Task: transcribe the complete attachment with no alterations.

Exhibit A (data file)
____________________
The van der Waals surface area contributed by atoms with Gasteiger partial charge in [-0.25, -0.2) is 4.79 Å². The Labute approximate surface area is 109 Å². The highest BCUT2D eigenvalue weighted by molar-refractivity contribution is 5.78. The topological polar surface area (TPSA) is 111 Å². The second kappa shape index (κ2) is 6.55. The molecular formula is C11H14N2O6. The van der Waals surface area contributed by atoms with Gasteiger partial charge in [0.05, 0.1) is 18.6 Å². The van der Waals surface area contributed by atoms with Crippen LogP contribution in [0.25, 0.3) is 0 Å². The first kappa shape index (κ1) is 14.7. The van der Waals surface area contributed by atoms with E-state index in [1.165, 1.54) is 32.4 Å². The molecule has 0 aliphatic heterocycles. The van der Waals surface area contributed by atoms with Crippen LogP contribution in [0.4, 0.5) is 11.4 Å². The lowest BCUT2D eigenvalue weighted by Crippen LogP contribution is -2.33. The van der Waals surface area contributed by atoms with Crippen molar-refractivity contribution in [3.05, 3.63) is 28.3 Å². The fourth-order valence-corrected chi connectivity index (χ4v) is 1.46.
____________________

The van der Waals surface area contributed by atoms with Gasteiger partial charge in [-0.25, -0.2) is 4.79 Å². The Labute approximate surface area is 109 Å². The highest BCUT2D eigenvalue weighted by molar-refractivity contribution is 5.78. The topological polar surface area (TPSA) is 111 Å². The second kappa shape index (κ2) is 6.55. The molecular formula is C11H14N2O6. The van der Waals surface area contributed by atoms with Gasteiger partial charge in [0.05, 0.1) is 18.6 Å². The van der Waals surface area contributed by atoms with Crippen LogP contribution in [0.25, 0.3) is 0 Å². The first kappa shape index (κ1) is 14.7. The van der Waals surface area contributed by atoms with E-state index in [1.165, 1.54) is 32.4 Å². The molecule has 0 aliphatic heterocycles. The van der Waals surface area contributed by atoms with Crippen LogP contribution in [0.4, 0.5) is 11.4 Å². The lowest BCUT2D eigenvalue weighted by Crippen LogP contribution is -2.33. The van der Waals surface area contributed by atoms with Crippen molar-refractivity contribution in [3.05, 3.63) is 28.3 Å². The fourth-order valence-corrected chi connectivity index (χ4v) is 1.46.